A new CDC report shows trends in adolescent health & well-being including mental health are increasingly worsening and the CDC along with pediatricians and mental health professionals are sounding the alarm.
The CDC analysis is based on data collected in fall 2021 from the Youth Risk Behavior Survey, taken by a nationally representative sample of students in public and private high schools. The results released last week, are derived from more than 17,200 responses, and are the first since the pandemic began. The survey is done every two years,
Some of the findings include:
Female students and LGBQ students are experiencing alarming rates of violence, poor mental health, and suicidal thoughts and behaviors.
3 in 5 girls felt persistently sad and hopeless, a marker for depressive symptoms, in 2021, up nearly 60% from 2011.
Almost 1 in 5 teen girls experienced sexual violence in the past year—a 20% increase since 2017.
While the CDC did not provide conclusive reasoning for ALL the reasons why teens are in such a sad and desperate state, I think it’s safe to say that the pandemic, school closures, screens, and social media have all had an impact on teens mental health. And parents-- along with schools-- need to arm themselves with as many educational tools as possible to create additional opportunities for connection, and other safety nets for children that are struggling.
In my recent post, 5 Tips For Healthy Social Media Use, I highlight additional research that supports these findings along with tips about how to set better boundaries for yourself. In fact, this latest information shouldn’t be a surprise because the data out there has supported these findings for a few years now. And sadly the social media companies know it too. A few startling facts I included in my original post but am reposting here:
According to data published in April 2021 by Pew Research Center, 84 percent of 18- to 29-year-olds are active on YouTube, Instagram, Facebook, or another social media site.
The findings of a review article published in July 2020 in the Journal of International Review of Psychiatry, show rates of depression and suicidal behavior among teens have risen over the past two decades, and these rising rates have coincided with the advent of social media. The review analyzed data from 42 studies that included thousands of adolescents and teens ages 10 to 18.
A 2019 study found the risk of depression in children rises with each hour spent daily on social media.
And there are lots more interesting statistics and research found on this Broadband blog, "How Do Your Social Media Habits Measure Up."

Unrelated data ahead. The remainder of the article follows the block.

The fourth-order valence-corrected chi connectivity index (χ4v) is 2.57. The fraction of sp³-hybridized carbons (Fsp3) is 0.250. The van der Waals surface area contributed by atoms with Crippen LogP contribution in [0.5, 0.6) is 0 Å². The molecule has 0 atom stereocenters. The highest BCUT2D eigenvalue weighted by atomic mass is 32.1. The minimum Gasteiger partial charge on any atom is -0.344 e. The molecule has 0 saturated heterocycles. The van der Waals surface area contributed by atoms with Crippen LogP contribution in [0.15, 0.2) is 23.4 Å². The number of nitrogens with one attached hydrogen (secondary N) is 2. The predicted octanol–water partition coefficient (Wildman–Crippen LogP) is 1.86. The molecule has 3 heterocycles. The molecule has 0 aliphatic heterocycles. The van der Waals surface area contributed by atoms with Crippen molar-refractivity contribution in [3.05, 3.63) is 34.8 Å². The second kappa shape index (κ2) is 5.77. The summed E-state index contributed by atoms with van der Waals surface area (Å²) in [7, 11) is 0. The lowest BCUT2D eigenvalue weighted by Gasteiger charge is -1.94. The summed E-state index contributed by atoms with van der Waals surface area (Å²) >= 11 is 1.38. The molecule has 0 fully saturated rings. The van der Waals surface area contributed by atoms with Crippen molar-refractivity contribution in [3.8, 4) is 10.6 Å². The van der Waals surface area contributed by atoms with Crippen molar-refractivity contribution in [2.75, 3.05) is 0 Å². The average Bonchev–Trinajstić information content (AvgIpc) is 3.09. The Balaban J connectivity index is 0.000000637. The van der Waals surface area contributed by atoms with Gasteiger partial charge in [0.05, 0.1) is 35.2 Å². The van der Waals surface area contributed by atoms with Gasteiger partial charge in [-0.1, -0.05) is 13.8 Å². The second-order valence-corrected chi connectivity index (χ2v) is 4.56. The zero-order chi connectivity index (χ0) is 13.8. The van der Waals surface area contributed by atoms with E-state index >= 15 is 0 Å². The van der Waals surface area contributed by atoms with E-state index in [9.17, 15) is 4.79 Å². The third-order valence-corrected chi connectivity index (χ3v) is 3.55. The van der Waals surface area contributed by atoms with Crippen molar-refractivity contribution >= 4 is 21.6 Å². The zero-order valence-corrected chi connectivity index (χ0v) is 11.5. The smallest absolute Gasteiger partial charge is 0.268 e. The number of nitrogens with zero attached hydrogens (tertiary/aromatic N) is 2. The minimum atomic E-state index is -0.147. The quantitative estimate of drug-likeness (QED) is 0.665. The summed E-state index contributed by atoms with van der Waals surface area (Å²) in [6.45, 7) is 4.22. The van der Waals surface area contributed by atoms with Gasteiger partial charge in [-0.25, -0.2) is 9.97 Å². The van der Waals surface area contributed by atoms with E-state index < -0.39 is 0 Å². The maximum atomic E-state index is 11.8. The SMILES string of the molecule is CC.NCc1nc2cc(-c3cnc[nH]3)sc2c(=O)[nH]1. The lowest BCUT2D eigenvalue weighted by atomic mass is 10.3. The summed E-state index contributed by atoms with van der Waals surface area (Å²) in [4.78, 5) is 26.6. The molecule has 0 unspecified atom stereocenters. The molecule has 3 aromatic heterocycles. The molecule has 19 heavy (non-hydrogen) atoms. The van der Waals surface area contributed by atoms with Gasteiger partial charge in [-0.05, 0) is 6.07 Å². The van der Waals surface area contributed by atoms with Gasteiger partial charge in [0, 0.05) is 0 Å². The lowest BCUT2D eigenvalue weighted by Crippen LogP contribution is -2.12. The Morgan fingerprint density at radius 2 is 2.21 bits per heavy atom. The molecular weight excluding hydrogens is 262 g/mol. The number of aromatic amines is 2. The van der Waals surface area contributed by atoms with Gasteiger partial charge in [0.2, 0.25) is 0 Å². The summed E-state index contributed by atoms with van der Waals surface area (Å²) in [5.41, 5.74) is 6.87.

My longtime friend and pediatrician wrote this recently and I thought it was worth quoting as it’s a passionate plea from a health care provider on the front lines to encourage parents to keep a close eye on your teens, take more action, and examine your own technology habits.
And PS: there's a reason many Meta employees I know don't let their children/teens on social media. :)
“We all need connection. If you have worked in a school or in health care with teenage girls over the past 3 years, or you have a teenage girl living with you, the CDC’s recent report will not surprise you. The amount of anxiety and depression in teenage girls is catastrophic. It’s devastating. As a country we need to wake up and do something about it. There are not enough psychiatrists, psychologists, pediatricians, guidance counselors and helping professionals in this country to support the need. Insurance DOES NOT BEGIN TO COVER MENTAL HEALTH NEEDS. I am a believer that we all need therapy. Every one of us.
What I see in my patients is a lack of connection. A feeling of being alone. A feeling of no one understanding. A feeling of being left out. A feeling of not being perfect enough. A feeling of not accomplishing enough. Of having no tribe.
Over the past few years, I have seen straight A students who loved life become suicidal. Student athletes who were at the top of their game not showing up to practice, or class, then not showing up in their life. There are too many stories. It’s heartbreaking.
The bottom line is these girls do not feel connected. They don’t feel loved, they don’t feel seen, they don’t feel they belong anywhere. AND THEY WANT TO BE LOVED AND SEEN AND BELONG. THEY WANT TO FIND THEIR TRIBE.
We do LOVE THEM. We want to see them. We want them to feel they belong. We want to be their tribe.
In my opinion there are multiple causes of this loss of connection. I want to talk about one specifically. I won’t pretend phones are the destruction of mankind, no one wants to hear it. But, if you have a teenage daughter or son, I implore you to think hard about the habits in your family. Social media is addictive, Apple knows it, Facebook knows it, Instagram knows it, Snapchat knows it and the list goes on.
Perfectionism breeds on social media, disconnection breeds on social media. Bullying breeds on social media. The addiction and dopamine are real, for all of us even as adults.
Get off your phones and set an example, hug your kids instead. Lose your phones. Put phones away during family meals, invite your daughter's friends over and have them leave their phones in a bowl when they are there. They need to sit and chat face to face. They need to be bored. We all need to see each other's faces in real life, not on a screen.
Put your kids phones in YOUR bedroom at night at least AN HOUR before bed. Alarm clocks cost $15 at target. Setting these boundaries is hard especially when rules change and especially when they are going through the real withdrawal of tech addiction which can take 2-6 weeks.
But you know what’s harder….having a suicidal daughter or son. Having a son or daughter who isn't here anymore because they took their own life. I guarantee this is harder.”
-Nicole Gable, M.D. Practicing Pediatrician for 15+ years
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